It’s no surprise, of course, that Winston would produce a timely, colorful Godbeat story. The former Religion News Service national correspondent is the reigning queen of the Religion News Association’s annual awards, where she took first place for Excellence in Religion Reporting — Large Newspapers and Wire Services.

Besides revealing details about the parking lot ministries, Winston’s Post story offers helpful data on the extent on the homeless problem generally and in California specifically.

Plus, Winston highlights some of the NIMBY concerns sparked by such ministries:

But while those churches have been lauded, congregations in other areas that open their parking lots to those they sometimes refer to as “vehicle residents” face hurdles and hostility. Many Bay Area municipalities, including the tech centers of San Francisco and San Jose, have outlawed sleeping in a car parked on the street overnight, while neighbors speak out against having the homeless next door.

Some residents of Mountain View, 11 miles north of Saratoga and home to Google, vehemently opposed the expansion of “Lots of Love,” a safe-parking program, from two local churches to three. The opposition led the third church to bow out of the program.

And in Los Angeles, where advocates for the homeless estimate that 9,000 residents live in their cars, the faith-based founders of Safe Parking L.A. thought they would have no trouble enlisting congregations. But to date, they have only two.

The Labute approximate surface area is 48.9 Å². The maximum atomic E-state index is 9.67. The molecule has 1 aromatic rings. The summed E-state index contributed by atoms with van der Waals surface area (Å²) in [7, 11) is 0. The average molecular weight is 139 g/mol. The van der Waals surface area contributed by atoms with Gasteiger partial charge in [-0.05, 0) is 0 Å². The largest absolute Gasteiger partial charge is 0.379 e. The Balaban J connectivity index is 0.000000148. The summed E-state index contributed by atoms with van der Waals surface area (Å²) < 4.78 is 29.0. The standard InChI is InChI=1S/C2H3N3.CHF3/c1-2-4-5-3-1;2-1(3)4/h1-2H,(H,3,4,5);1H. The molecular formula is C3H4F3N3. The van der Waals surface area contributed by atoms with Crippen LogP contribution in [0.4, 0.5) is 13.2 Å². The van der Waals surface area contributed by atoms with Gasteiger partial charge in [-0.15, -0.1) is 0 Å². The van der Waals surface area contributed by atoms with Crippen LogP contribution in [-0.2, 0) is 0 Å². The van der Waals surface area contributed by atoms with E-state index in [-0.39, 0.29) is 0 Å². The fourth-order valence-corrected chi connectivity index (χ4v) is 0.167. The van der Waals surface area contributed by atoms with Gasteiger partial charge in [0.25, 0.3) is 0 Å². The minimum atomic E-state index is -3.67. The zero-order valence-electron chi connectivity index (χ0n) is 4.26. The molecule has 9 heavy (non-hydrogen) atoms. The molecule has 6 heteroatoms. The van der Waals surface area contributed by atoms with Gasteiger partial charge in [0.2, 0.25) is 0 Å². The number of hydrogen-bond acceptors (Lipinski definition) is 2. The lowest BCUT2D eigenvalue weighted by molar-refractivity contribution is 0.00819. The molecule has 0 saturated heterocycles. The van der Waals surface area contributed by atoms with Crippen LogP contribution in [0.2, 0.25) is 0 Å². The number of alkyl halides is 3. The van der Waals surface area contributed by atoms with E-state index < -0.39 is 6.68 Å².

“Faith organizations have a misperception about who we are attracting,” said Scott Sale, who co-founded Safe Parking L.A. with leaders from churches and synagogues. “They are people just like you and me. Ninety-nine percent of the people we work with are not criminals and never were.”

Sale now woos potential faith-based partners to St. Mary’s Episcopal Church in Koreatown, where 15 spaces are given to vehicle residents nightly.

“We have to go slowly,” he said.

Speaking of that Episcopal church in Koreatown, the Post isn’t the only major media outlet giving it ink this week.

That congregation figures, too, in Bloomberg Businessweek’s piece titled “The Homeless Crisis Is Getting Worse in America’s Richest Cities”:

L., who asked to go by her middle initial for fear of losing her job, couldn’t afford her apartment earlier this year after failing to cobble together enough teaching assignments at two community colleges. By July she’d exhausted her savings and turned to a local nonprofit called Safe Parking L.A., which outfits a handful of lots around the city with security guards, port-a-potties, Wi-Fi, and solar-powered electrical chargers. Sleeping in her car would allow her to save for a deposit on an apartment. On that night in late September, under basketball hoops owned by an Episcopal church in Koreatown, she was one of 16 people in 12 vehicles. Ten of them were female, two were children, and half were employed.

According to the Post, the parking-lot programs are mainly limited to California and the West Coast because folks need milder weather to sleep in their cars.

I’m curious, dear reader, what’s happening in your community in terms of houses of worship offering shelters and support for the homeless. Is there room in the “inn” where you live?